On just about any metric, Facebook's (NASDAQ:FB) growth is pretty astounding. The social network's third-quarter revenue, for instance, was up 47% year over year. Monthly and daily active users were both up 16% year over year in Q3. And Facebook's net income rose 79% in the same period.

Investors are well aware of Facebook's rapid growth in these areas. But there's one area where Facebook's growth may be going under the radar -- and it's one of Facebook's most important metrics. We're talking about Facebook's active advertisers.

The address sign with a thumbs-up icon outside the main entrance to Facebook HQ.

Image source: Facebook.

Facebook's active advertisers

In Facebook's third-quarter earnings call, management announced that Facebook has an impressive six million active advertisers. While the number is noteworthy in absolute terms, here's where it really gets interesting: Facebook's active advertisers are up 50% compared to the four million it had this time last year. 

The growth gets even more astounding when you factor in the increase in active advertisers on Facebook's photo- and video-sharing app Instagram. During this same period, active advertisers on Instagram have increased from 500,000 to two million. Including Instagram, therefore, active advertisers have increased from 4.5 million in the year-ago quarter to eight million in Q3, up about 78% year over year.

And growth in Instagram's users more recently remains startling. Active advertisers doubled from one million to two million in just five months.

Rapid growth looks poised to continue

While growth in active advertisers across Facebook and Instagram is bound to decelerate as the base of advertisers gets larger, year-over-year growth in the key metric will likely remain at strong double-digit rates for years to come, thanks to a large base of businesses on Facebook and Instagram.

Facebook said this summer that it has over 70 million businesses on Facebook and more than 15 million on Instagram. This means that only a small fraction of businesses with Facebook Pages or Instagram Business Profiles are advertising. In fact, more than 90% of the total businesses on Facebook and Instagram aren't active advertisers yet.

Making the case even stronger, Facebook is still seeing significant growth in businesses launching Facebook Pages for the first time. Facebook's 70 million business Pages are up from 60 million last summer.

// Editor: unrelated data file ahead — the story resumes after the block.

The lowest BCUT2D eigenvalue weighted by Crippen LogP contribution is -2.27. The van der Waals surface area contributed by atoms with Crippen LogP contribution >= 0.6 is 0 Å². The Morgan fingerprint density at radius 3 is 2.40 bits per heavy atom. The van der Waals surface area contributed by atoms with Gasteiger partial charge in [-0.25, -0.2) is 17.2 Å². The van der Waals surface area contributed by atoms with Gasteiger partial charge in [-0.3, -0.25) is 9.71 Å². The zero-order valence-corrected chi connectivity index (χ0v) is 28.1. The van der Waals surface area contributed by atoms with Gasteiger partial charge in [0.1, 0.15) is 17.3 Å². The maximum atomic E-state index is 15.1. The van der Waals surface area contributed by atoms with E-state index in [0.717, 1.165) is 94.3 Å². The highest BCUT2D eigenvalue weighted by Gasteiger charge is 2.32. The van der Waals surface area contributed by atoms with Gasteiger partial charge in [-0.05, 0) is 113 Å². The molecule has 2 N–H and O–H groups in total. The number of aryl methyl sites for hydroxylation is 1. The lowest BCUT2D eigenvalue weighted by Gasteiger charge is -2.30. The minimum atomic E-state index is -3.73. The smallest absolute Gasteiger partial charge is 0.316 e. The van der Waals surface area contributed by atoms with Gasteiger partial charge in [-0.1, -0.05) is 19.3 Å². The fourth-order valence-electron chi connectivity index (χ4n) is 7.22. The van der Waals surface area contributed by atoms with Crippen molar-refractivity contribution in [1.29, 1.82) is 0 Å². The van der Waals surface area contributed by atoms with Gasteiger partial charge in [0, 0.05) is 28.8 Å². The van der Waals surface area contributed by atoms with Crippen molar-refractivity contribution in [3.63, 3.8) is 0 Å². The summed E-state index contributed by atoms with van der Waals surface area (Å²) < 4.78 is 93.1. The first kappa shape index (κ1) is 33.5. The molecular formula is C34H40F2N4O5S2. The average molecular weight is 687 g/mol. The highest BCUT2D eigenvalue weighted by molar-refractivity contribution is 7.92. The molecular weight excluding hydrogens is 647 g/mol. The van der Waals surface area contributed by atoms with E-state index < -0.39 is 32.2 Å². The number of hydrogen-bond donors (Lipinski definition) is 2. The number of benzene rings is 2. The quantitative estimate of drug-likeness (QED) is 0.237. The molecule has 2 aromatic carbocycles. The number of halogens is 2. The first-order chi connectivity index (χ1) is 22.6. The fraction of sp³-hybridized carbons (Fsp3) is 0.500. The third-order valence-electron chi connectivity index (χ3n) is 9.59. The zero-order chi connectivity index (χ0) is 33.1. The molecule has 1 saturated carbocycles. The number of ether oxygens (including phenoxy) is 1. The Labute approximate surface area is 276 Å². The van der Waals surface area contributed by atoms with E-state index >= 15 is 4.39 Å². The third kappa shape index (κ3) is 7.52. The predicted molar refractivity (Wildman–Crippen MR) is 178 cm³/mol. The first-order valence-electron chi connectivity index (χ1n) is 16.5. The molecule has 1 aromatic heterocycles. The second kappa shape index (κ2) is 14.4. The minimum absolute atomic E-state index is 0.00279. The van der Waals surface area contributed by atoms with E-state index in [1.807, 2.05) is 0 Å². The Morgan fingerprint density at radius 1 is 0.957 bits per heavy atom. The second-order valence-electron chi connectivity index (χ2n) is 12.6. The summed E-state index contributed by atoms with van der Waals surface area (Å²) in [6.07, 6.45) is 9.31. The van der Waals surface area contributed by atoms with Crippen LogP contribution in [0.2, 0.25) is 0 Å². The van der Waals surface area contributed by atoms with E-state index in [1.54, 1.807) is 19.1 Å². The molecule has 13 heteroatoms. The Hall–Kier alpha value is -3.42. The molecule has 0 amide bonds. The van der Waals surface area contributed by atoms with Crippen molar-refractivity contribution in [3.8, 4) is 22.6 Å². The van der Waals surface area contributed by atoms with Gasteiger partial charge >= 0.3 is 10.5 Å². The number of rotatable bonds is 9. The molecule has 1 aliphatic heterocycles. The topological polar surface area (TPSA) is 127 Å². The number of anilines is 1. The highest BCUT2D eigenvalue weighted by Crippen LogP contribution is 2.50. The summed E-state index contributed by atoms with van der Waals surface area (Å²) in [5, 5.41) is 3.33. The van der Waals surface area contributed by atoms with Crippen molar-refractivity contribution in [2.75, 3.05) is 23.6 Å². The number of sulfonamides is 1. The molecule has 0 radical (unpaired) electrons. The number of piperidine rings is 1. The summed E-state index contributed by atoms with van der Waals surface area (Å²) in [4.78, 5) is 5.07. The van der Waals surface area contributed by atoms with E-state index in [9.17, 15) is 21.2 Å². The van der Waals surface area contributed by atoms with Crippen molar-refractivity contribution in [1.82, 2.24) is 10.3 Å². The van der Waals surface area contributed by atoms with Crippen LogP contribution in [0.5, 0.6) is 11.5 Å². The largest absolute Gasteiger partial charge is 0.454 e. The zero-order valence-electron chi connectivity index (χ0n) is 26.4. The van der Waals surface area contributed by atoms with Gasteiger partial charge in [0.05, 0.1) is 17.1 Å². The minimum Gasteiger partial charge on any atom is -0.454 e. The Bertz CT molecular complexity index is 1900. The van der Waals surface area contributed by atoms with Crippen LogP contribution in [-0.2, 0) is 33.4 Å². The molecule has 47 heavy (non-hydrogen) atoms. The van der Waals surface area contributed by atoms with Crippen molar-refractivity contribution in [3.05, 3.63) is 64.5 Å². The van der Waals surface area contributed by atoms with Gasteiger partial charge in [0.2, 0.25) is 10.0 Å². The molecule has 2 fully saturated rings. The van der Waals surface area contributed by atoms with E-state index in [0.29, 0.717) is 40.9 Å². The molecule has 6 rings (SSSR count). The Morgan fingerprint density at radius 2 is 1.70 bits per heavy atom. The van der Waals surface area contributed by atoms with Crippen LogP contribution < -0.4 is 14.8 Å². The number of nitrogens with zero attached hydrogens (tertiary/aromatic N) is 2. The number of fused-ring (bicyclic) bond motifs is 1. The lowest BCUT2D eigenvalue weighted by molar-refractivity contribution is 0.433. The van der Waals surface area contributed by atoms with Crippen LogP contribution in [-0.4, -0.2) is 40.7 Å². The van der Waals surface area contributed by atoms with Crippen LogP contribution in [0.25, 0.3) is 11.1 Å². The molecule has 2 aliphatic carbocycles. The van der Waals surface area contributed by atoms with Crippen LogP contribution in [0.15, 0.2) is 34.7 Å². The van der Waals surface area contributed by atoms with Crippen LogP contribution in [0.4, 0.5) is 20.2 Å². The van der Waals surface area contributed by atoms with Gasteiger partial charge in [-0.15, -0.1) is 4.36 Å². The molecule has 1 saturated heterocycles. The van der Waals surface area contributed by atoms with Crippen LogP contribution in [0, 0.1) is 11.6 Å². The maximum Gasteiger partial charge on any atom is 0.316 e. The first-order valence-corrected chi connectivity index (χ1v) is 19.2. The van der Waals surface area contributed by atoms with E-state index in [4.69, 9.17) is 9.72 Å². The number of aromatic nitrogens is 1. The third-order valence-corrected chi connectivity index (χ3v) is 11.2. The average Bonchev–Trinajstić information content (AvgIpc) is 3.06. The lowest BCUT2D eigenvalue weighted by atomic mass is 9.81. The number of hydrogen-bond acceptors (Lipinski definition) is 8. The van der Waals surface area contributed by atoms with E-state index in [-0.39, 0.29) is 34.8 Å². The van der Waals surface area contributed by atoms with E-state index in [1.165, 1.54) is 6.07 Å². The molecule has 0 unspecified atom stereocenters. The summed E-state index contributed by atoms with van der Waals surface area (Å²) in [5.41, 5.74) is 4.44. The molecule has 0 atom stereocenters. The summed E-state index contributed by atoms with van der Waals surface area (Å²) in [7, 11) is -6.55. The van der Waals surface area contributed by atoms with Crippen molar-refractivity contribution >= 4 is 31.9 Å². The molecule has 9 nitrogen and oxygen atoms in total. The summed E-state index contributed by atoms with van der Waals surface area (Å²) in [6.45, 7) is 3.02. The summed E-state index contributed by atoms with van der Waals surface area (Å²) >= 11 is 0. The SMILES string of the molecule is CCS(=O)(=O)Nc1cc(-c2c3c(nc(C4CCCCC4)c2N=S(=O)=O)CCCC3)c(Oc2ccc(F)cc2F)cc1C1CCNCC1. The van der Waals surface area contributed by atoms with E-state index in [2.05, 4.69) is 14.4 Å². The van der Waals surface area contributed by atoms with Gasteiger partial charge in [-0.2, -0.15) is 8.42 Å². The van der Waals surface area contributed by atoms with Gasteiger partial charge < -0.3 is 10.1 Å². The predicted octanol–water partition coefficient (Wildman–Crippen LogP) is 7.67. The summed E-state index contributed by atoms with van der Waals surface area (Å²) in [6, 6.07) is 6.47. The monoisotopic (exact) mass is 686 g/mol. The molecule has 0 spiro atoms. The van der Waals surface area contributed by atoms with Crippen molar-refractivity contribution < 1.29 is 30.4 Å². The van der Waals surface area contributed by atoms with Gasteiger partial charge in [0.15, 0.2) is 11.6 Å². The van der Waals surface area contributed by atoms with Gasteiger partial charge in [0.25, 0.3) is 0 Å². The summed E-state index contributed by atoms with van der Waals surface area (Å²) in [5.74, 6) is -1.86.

Facebook's growing base of businesses on Facebook and Instagram, which are primarily small- and medium-sized businesses, are the perfect target market to become active advertisers on the social network. Sandberg said in Facebook's third-quarter earnings call that "the vast majority" of the growth it is seeing in active advertisers are small- and medium-sized businesses.

Messenger: the next frontier

If the case for continued robust growth in Facebook's active advertisers over the next few years isn't already clear enough, consider the growing opportunity for Facebook to bring advertisers onto Messenger.

Smartphone user looking at a Messenger ad

Image source: Facebook.

There are already 20 million businesses communicating with customers through Messenger, Facebook said in its third-quarter earnings conference call.

Sandberg discussed the opportunity to grow active advertisers on Messenger in the company's second-quarter earnings call in July:

We do think that the advertiser base and the targeting measurement we offer [on Messenger], once we figure out the format, we will be [at a] very considerable advantage. ... And one of the reasons we were able to scale into Instagram ads more quickly is because we were building off of the Facebook advertiser base.

And similarly, the work we've done in Facebook and Instagram and Audience Network will help us expand to Messenger.

Facebook looks well-positioned to not only benefit from increased advertiser spending from existing advertisers, but also from continued rapid growth in new advertisers.

Daniel Sparks owns shares of Facebook. The Motley Fool owns shares of and recommends Facebook. The Motley Fool has a disclosure policy.